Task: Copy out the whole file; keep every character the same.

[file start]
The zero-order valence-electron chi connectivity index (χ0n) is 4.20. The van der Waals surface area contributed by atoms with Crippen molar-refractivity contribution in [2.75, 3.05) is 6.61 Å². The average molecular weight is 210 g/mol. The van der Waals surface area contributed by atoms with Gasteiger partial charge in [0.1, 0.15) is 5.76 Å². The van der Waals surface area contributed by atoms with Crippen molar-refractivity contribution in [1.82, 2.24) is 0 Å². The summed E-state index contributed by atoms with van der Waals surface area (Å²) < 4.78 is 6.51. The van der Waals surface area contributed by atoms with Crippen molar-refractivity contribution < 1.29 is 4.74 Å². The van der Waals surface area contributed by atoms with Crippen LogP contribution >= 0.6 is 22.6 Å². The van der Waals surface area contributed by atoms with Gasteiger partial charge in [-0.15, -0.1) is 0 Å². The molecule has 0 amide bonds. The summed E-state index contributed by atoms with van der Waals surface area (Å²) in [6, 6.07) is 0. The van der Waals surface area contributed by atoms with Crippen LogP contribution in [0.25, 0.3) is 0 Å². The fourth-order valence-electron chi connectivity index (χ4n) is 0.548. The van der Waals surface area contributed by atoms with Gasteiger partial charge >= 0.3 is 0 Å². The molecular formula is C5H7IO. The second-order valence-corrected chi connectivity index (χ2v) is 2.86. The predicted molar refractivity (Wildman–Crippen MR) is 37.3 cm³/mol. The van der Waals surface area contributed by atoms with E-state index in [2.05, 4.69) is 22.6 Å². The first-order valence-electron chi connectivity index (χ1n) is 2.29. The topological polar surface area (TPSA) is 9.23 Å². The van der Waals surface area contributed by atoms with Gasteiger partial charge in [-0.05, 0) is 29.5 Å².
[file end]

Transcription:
The zero-order valence-electron chi connectivity index (χ0n) is 4.20. The van der Waals surface area contributed by atoms with Crippen molar-refractivity contribution in [2.75, 3.05) is 6.61 Å². The average molecular weight is 210 g/mol. The van der Waals surface area contributed by atoms with Gasteiger partial charge in [0.1, 0.15) is 5.76 Å². The van der Waals surface area contributed by atoms with Crippen molar-refractivity contribution in [1.82, 2.24) is 0 Å². The summed E-state index contributed by atoms with van der Waals surface area (Å²) < 4.78 is 6.51. The van der Waals surface area contributed by atoms with Crippen molar-refractivity contribution < 1.29 is 4.74 Å². The van der Waals surface area contributed by atoms with Crippen LogP contribution >= 0.6 is 22.6 Å². The van der Waals surface area contributed by atoms with Gasteiger partial charge in [-0.15, -0.1) is 0 Å². The molecule has 0 amide bonds. The summed E-state index contributed by atoms with van der Waals surface area (Å²) in [6, 6.07) is 0. The van der Waals surface area contributed by atoms with Crippen LogP contribution in [0.25, 0.3) is 0 Å². The fourth-order valence-electron chi connectivity index (χ4n) is 0.548. The van der Waals surface area contributed by atoms with Gasteiger partial charge >= 0.3 is 0 Å². The molecular formula is C5H7IO. The second-order valence-corrected chi connectivity index (χ2v) is 2.86. The predicted molar refractivity (Wildman–Crippen MR) is 37.3 cm³/mol. The van der Waals surface area contributed by atoms with E-state index in [2.05, 4.69) is 22.6 Å². The first-order valence-electron chi connectivity index (χ1n) is 2.29. The topological polar surface area (TPSA) is 9.23 Å². The van der Waals surface area contributed by atoms with Gasteiger partial charge in [-0.05, 0) is 29.5 Å².